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Title: Mitsuko Hashiguchi Interview
Narrator: Mitsuko Hashiguchi
Interviewer: James Arima
Location: Bellevue, Washington
Date: July 28, 1998
Densho ID: denshovh-hmitsuko-01-0012

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JA: And what was life like during the winter months?

MH: During the winter months it was a little different story because it was cold, and so we had to make sure there was plenty of fuel inside so we can keep warm. And then, sometime the snow was so deep we couldn't get to school, because school was canceled that time and things like that has happened. And we had a long ways to walk out, because we were the furthest one in, in that Midlake area. And so, we had to walk all the way out to the end to the Northeast Eighth and it was quite a ways for us, but we all walked it together with all the neighborhood Japanese friends that we had, seven families living there. And, well, we made snowmans in the winter. And we went (...) skating, I should say, on the lake, Midlake, because that froze, so we skated on there, and we took sleds on there. There were all kind of things that we did for excitement in the winter. And there was actually no work to do. But we kind of look forward to mochi season so we can make mochi in the backyard on the fireplace Dad installed, and so we made mochi (for) New Year's. (We were also busy sorting strawberry plants to be ready to plant in March.)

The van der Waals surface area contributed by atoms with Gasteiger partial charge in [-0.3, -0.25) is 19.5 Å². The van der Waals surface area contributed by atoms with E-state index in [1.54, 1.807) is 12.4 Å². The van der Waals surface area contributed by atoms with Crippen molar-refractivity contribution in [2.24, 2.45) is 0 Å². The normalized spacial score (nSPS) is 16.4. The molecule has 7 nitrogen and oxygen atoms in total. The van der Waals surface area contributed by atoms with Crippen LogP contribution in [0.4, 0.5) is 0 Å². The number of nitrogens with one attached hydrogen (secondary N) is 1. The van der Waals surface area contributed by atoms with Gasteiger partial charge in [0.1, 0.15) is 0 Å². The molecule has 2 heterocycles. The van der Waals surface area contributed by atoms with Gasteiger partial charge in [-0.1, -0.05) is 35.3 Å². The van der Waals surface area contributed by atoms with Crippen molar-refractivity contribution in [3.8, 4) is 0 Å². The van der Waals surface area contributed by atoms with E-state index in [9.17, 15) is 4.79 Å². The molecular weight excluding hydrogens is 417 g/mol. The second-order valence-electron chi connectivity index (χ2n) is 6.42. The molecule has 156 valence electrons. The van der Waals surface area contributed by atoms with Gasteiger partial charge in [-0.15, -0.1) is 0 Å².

JA: The mochi, was this a family activity or did the various farms get together?

MH: Various families get together and the relatives get together, they come, too, and they drink and have a wonderful time singing and whatever and make the mochi. It's a miracle they don't hit anybody's hand when they're kneading this mochi.

JA: And the implements you used to pound the mochi, was this...

MH: It was all made by this carpenter that we knew. He made it because you have to have a certain type of wood. And the thing you pound into was made with certain wood, otherwise it will get the smell and everything onto your mochi so a certain kind was made by this carpenter, too. So we had it for the longest time until we got home from war days. (These mochi pounders and such were made with the trunk of a cherry tree.)

<End Segment 12> - Copyright © 1998 Densho. All Rights Reserved.